Jennifer Marks -- Home Textiles Today, September 14, 2008
One of the great things about market week is the conversation — getting everybody together in one place at one time and finding out what the prevailing point of view is across the industry.
Based on pre-market talks over the past couple of weeks, this is what I expect to find on the agenda during the next few days.
Linens 'n Things: Who is signing on for the Trade Vendor Payment Program and who isn't. Does the new reorg plan — under which the retailer's senior secured noteholders would emerge as the company's new owners in a partial debt-to-equity swap for their more than $650 million in notes — bode well for the long term? Before the plan was filed, the most common response to any question about LNT's prospects beyond year-end was, "I hope they make it." It will be interesting to see if the market is feeling more optimistic on this score now.
Narrow vision: Can Bed Bath & Beyond, JCPenney and Macy's absorb every new product being targeted at them? I can't tell you how many lines are developed for "big box specialty and/or department stores." The phrase has been so over-used it is thoroughly de-coded. Obviously, the larger manufacturers have the greater challenge here, needing really, really big programs in a way that smaller vendors don't. Everybody else — and let's face it, this is not an industry awash in huge suppliers — needs to remember there are other accounts out there.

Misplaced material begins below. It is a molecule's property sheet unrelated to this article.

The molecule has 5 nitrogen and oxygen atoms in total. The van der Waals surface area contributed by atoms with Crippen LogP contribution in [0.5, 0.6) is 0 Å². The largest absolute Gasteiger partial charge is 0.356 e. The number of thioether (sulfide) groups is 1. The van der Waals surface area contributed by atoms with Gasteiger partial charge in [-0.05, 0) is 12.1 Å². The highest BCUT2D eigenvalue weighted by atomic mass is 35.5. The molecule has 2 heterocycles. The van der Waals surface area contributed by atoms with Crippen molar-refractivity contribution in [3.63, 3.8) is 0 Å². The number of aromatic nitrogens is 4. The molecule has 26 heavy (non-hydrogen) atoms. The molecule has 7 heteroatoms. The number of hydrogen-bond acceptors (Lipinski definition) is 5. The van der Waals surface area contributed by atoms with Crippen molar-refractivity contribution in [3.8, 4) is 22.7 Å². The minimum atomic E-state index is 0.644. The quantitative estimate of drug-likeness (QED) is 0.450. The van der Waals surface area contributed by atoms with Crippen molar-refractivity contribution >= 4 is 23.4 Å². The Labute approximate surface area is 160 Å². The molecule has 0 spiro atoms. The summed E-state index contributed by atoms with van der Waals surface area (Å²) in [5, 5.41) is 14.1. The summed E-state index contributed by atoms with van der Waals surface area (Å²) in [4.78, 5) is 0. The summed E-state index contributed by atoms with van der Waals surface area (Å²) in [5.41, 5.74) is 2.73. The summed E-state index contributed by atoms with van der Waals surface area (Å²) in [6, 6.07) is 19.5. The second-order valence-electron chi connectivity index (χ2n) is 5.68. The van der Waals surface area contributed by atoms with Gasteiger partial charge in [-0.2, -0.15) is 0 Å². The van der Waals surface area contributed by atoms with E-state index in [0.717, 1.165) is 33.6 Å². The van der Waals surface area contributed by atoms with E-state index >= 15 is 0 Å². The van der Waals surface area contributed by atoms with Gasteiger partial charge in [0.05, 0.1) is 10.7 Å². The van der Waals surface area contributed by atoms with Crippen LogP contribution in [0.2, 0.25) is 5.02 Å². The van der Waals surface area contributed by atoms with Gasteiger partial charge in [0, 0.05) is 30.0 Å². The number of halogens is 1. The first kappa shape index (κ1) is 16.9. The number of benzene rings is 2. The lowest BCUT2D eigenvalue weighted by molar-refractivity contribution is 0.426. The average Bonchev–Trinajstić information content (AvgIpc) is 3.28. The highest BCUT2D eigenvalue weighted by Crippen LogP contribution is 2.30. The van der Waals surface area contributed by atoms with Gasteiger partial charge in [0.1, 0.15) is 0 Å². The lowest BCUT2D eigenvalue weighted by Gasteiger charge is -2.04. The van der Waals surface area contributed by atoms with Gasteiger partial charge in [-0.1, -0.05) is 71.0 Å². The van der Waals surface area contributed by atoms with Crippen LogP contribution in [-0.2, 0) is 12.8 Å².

Return of the middle man: With the economic doldrums expected by many retail execs to stretch into next year, will merchandise managers push some orders back into the hands of third-party suppliers by way of insurance? We've seen it happen before, after overly aggressive pursuit of in-house sourcing left retailers holding the bag.
Inflation: Last week, 99 Cents Only Stores announced the first price increase in its 26-year history. The new price: 99.99 cents. (How do you ring that up?) This past spring, several retailers began acknowledging to Wall Street that they were being forced to raise prices in spots.
"How low can you go?" was the mantra that fueled price-setting during the first seven years of this decade. I'm sure buyers will continue to ask the question. Just not sure they'll like the answer.
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